By 2020, China aims to have 3 GWe of installed Concentrated solar power (CSP) capacity

By 2020, China aims to have 3 GWe of installed Concentrated solar power (CSP) capacity

Two Concentrated solar power (CSP) projects, each with a capacity of 50 MWe, received total lending of USD 250 million (RMB 1.7 billion) from the Asia Development Bank.

Concentrated solar power (CSP) has only recently been introduced in China.  In 2011, there were five approved Concentrated solar power (CSP) projects under construction. Their total capacity is 342.5 MWe and all of them use parabolic trough technology.

Concentrated solar power (CSP) plants are located across Gansu, Inner Mongolia, Ningxia and Qinghai. Expected installed capacity growth to 2018 is 1.4 GWe, mainly driven by the 12th five-year plan (FYP) (2011-2015) (for which the target is 1 GWe), the ample availability of low-cost financing and flexibility from hybridisation with coal or storage.

By 2020, China aims to have 3 GWe of installed Concentrated solar power (CSP) capacity. Two Concentrated solar power (CSP) projects, each with a capacity of 50 MWe, received total lending of USD 250 million (RMB 1.7 billion) from the Asia Development Bank.

One of them was in Qinghai, which received USD 150 million (estimated to produce 197 GWh annually); the other was in Gansu, which received USD 100 million (parabolic). The loans were made in 2013 and 2014, respectively.

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In August 2014, NDRC set a tariff of USD 19.2 cents per kWh for the first Concentrated solar power (CSP) project, the Delingha installation operated by SUPCON Group, which has a designed capacity of 50 MWe. Phase I, worth 10 MWe, has been in commercial operation since early 2013.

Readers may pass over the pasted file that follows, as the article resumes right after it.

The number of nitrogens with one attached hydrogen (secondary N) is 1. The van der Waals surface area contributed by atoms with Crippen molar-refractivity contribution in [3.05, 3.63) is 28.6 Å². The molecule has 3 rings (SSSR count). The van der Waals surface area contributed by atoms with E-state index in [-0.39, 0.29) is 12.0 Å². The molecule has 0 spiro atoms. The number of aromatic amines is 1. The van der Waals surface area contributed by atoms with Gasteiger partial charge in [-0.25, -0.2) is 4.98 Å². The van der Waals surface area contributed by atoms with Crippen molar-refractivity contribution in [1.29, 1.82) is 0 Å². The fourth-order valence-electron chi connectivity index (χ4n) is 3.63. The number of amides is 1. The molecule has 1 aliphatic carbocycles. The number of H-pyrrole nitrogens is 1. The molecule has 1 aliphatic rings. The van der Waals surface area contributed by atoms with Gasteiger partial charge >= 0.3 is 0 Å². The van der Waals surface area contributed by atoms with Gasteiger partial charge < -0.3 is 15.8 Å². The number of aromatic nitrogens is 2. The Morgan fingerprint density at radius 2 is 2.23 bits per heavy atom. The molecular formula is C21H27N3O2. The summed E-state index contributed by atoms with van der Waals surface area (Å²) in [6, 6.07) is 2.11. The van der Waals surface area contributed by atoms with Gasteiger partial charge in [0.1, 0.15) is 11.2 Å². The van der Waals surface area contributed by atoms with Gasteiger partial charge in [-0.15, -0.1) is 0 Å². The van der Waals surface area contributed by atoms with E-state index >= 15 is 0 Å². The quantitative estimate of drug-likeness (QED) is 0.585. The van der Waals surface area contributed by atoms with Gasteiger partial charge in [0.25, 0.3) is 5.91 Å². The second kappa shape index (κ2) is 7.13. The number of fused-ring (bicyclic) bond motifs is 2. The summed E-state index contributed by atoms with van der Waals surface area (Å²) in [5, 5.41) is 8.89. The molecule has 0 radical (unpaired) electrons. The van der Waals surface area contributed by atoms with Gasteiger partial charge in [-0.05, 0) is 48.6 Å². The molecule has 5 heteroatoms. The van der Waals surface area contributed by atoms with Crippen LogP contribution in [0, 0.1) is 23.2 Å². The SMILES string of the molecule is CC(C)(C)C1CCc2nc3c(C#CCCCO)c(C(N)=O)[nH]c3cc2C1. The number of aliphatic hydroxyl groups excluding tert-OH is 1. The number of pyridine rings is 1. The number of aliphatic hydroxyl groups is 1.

The nearly two-year-long operation has provided data for policy makers to set future tariffs. The current tariff is not as high as the Concentrated solar power (CSP) industry had expected, suggesting that future FiTs for CSP will be differentiated from those  for PV projects.

This would be of great significance for the Concentrated solar power (CSP) industry as the previous prevailing wisdom was that the same level of tariffs would be applied to both forms of solar power plant. It is estimated that a universal tariff structure for Concentrated solar power (CSP) will not likely be issued until a few projects are up and running and generating sufficient amounts of operational data on which to base a judgement.

The relatively low tariffs for the pilot Concentrated solar power (CSP) projects might also reflect an attempt to encourage the use of local components. Currently, the two biggest challenges facing the Chinese Concentrated solar power (CSP) industry include resource assessment and system optimisation.

It has been widely acknowledged that the levelised cost of energy (LCOE) would be decreased dramatically if and when Chinese manufacturing capacities in Concentrated solar power (CSP) increase. This might bring the technology back to the table.

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